Apparently, I am the cleaning lady of writers.
I was asked recently to join a forum at Goodreads discussing the whys and wherefores, maybe even the hows of writing. I admire and respect the forum leader, author Sharman Russell who writes award-winning nature and citizen science non-fiction as well as gloriously imaginative historic fiction, so I joined the group out of amity, without knowing what I’d have to offer.
Soon others initiated a community dialogue. What struck me most about the commentaries was that there was an excitement, a palpable energy to what was being said about the act of writing. There was reverence, even love.
And then I entered the fray. Me, the killjoy. I told the others I don’t seem to have the excitement they have about writing. I don’t know when it was that it became less of a metaphysical or spiritual or even consciously self-expressive activity for me. I suffered more than three decades of rejection before enjoying a measure of success. (It’s all about luck. Out of seven rejected novels, only one was truly bad. The rest were pretty good!) Somewhere along the way, writing became an occupation I neither reveled in nor approached mystically.
Too much rejection will do that.
Once a dear friend of mine replied when I was complaining of working too hard, “But your writing is not your work! It’s your passion!” I was offended although because I love her, I kept my mouth shut. It may be that my characters are full of passion for persons and ideas, but the me who writes them regards them with a colder eye. I don’t think of my writing as a passion at all. Writing is simply what I do, what I can not help doing. A compulsion, if you will. Often as much curse as blessing.
As author Peter Riva said in the forum, the pleasure is in the work. I agree there. It’s my conviction though that’s only because our minds need something to do. Minds wither without work. Souls, if you want to go there, do too. Simple as that. After all, is writing any different from many kinds of labor? You get up in the morning, you do it, applying your best energies, and hope for the best. You change direction, consider market, reject market when you have to, embrace it whenever you can. Sometimes you burn out. All forms of work require a degree of creativity when done well.
I’ve never felt a character possess me, or step away from me, or motivate itself, although my mind sometimes surprises me with a direction I hadn’t consciously anticipated. I’ve never understood what authors mean when they speak of characters who take over their work. That pose resembles schizophrenia to me. Or at the very least, recalls Lewis Carroll. Remember this exchange?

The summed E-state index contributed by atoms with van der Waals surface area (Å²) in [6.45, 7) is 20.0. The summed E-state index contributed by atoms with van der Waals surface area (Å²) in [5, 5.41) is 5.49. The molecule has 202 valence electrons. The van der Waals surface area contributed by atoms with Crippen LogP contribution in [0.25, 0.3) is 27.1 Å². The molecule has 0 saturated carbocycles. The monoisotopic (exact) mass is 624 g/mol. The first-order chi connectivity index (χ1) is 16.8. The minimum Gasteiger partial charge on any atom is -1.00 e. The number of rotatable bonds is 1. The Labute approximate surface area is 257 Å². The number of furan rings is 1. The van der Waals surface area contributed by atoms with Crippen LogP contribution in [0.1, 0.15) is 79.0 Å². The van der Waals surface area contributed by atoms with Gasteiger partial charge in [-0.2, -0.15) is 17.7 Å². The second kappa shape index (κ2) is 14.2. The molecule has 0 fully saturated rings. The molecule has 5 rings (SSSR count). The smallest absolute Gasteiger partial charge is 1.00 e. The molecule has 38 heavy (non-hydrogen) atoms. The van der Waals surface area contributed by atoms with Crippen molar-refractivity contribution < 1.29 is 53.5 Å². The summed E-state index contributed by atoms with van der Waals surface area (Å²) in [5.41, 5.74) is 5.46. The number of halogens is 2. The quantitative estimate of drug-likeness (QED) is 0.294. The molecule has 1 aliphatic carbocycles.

‘The question is,’ said Alice, ‘whether you can make words mean so many different things.’ ‘The question is,’ said Humpty Dumpty, ‘which is to be master — that’s all.’
I prefer to be master.
Of all the arts, I find writing most like music. When I’m intensely focused on my words, it’s their rhythm that most enthralls me, I think. I’m told by a friend/reader who is a professional musician that my prose has a distinct cadence, something involving triads. I haven’t a clue what that means to my process, or even if it’s true, but ever since he said it, I try to chop up my internal series of threes, just to be ornery, I guess. They crop up often. And ornery or not, I let many go rather than butcher them.
So, perhaps being self contradictory here, I believe there is an unconscious element in writing, unconscious in the Jungian sense. It may be neurotic, I don’t know, but it’s part of the pleasure and part of the compulsion both. Regardless, it’s the conscious shaping of that element that makes the work sing. Otherwise, it’s cacophony. It’s vital that the creator never lose control of the work, or the sound is like an orchestra playing on its own without a conductor. Banal, unshaped, unruly, dull.
I don’t think about why I write anymore. Or even how. Like everybody else who gets up and goes to work, I have a job to do. I get up. I do it. It gets done. Sometimes it’s a pleasure. Sometimes it’s drudgery. It’s work.
And work is good. Work is healthy. It doesn’t have to be anything else